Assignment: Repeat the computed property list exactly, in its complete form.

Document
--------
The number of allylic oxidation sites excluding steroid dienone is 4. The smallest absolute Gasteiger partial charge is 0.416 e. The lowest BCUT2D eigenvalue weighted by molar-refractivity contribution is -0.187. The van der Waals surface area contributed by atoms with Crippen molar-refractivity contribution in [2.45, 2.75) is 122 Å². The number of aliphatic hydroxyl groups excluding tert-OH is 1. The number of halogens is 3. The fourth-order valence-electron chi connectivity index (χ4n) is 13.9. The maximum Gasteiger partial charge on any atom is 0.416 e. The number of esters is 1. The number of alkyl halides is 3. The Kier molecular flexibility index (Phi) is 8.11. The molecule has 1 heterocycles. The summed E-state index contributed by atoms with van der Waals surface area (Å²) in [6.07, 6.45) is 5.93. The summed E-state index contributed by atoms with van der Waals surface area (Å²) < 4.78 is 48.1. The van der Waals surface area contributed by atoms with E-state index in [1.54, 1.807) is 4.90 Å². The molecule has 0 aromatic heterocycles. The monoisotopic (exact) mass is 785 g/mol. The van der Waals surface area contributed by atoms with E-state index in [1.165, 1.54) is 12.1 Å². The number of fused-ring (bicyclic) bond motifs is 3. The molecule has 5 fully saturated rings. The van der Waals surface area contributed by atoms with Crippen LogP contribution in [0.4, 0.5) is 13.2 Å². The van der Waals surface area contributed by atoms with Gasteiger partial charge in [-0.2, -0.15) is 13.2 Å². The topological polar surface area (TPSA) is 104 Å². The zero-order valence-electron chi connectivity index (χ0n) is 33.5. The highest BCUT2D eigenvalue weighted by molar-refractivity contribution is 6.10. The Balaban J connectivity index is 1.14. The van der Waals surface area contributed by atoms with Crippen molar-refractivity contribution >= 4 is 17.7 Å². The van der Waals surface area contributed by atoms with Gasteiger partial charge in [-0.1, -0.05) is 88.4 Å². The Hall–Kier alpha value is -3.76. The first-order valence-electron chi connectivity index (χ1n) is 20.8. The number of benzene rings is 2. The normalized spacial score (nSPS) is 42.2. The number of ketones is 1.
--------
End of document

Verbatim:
The number of allylic oxidation sites excluding steroid dienone is 4. The smallest absolute Gasteiger partial charge is 0.416 e. The lowest BCUT2D eigenvalue weighted by molar-refractivity contribution is -0.187. The van der Waals surface area contributed by atoms with Crippen molar-refractivity contribution in [2.45, 2.75) is 122 Å². The number of aliphatic hydroxyl groups excluding tert-OH is 1. The number of halogens is 3. The fourth-order valence-electron chi connectivity index (χ4n) is 13.9. The maximum Gasteiger partial charge on any atom is 0.416 e. The number of esters is 1. The number of alkyl halides is 3. The Kier molecular flexibility index (Phi) is 8.11. The molecule has 1 heterocycles. The summed E-state index contributed by atoms with van der Waals surface area (Å²) in [6.07, 6.45) is 5.93. The summed E-state index contributed by atoms with van der Waals surface area (Å²) < 4.78 is 48.1. The van der Waals surface area contributed by atoms with E-state index in [1.54, 1.807) is 4.90 Å². The molecule has 0 aromatic heterocycles. The monoisotopic (exact) mass is 785 g/mol. The van der Waals surface area contributed by atoms with E-state index in [1.165, 1.54) is 12.1 Å². The number of fused-ring (bicyclic) bond motifs is 3. The molecule has 5 fully saturated rings. The van der Waals surface area contributed by atoms with Crippen LogP contribution in [0.4, 0.5) is 13.2 Å². The van der Waals surface area contributed by atoms with Gasteiger partial charge in [-0.2, -0.15) is 13.2 Å². The topological polar surface area (TPSA) is 104 Å². The zero-order valence-electron chi connectivity index (χ0n) is 33.5. The highest BCUT2D eigenvalue weighted by molar-refractivity contribution is 6.10. The Balaban J connectivity index is 1.14. The van der Waals surface area contributed by atoms with Crippen molar-refractivity contribution >= 4 is 17.7 Å². The van der Waals surface area contributed by atoms with Gasteiger partial charge in [-0.1, -0.05) is 88.4 Å². The Hall–Kier alpha value is -3.76. The first-order valence-electron chi connectivity index (χ1n) is 20.8. The number of benzene rings is 2. The normalized spacial score (nSPS) is 42.2. The number of ketones is 1.